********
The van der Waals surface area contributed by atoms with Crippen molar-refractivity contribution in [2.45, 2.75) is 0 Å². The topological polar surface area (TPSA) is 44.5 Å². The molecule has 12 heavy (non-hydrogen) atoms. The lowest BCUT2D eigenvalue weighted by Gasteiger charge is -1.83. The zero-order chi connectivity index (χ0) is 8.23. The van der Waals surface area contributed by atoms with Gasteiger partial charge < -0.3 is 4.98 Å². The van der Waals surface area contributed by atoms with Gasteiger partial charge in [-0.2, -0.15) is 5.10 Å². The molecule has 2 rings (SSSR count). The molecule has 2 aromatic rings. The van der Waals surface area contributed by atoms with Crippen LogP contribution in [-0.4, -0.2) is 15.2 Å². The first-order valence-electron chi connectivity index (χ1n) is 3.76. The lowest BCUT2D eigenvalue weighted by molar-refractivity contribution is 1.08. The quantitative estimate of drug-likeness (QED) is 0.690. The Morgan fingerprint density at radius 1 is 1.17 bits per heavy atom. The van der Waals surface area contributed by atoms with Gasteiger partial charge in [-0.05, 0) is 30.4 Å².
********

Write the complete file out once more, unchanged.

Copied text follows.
The van der Waals surface area contributed by atoms with Crippen molar-refractivity contribution in [2.45, 2.75) is 0 Å². The topological polar surface area (TPSA) is 44.5 Å². The molecule has 12 heavy (non-hydrogen) atoms. The lowest BCUT2D eigenvalue weighted by Gasteiger charge is -1.83. The zero-order chi connectivity index (χ0) is 8.23. The van der Waals surface area contributed by atoms with Gasteiger partial charge < -0.3 is 4.98 Å². The van der Waals surface area contributed by atoms with Gasteiger partial charge in [-0.2, -0.15) is 5.10 Å². The molecule has 2 rings (SSSR count). The molecule has 2 aromatic rings. The van der Waals surface area contributed by atoms with Crippen LogP contribution in [-0.4, -0.2) is 15.2 Å². The first-order valence-electron chi connectivity index (χ1n) is 3.76. The lowest BCUT2D eigenvalue weighted by molar-refractivity contribution is 1.08. The quantitative estimate of drug-likeness (QED) is 0.690. The Morgan fingerprint density at radius 1 is 1.17 bits per heavy atom. The van der Waals surface area contributed by atoms with Gasteiger partial charge in [-0.05, 0) is 30.4 Å².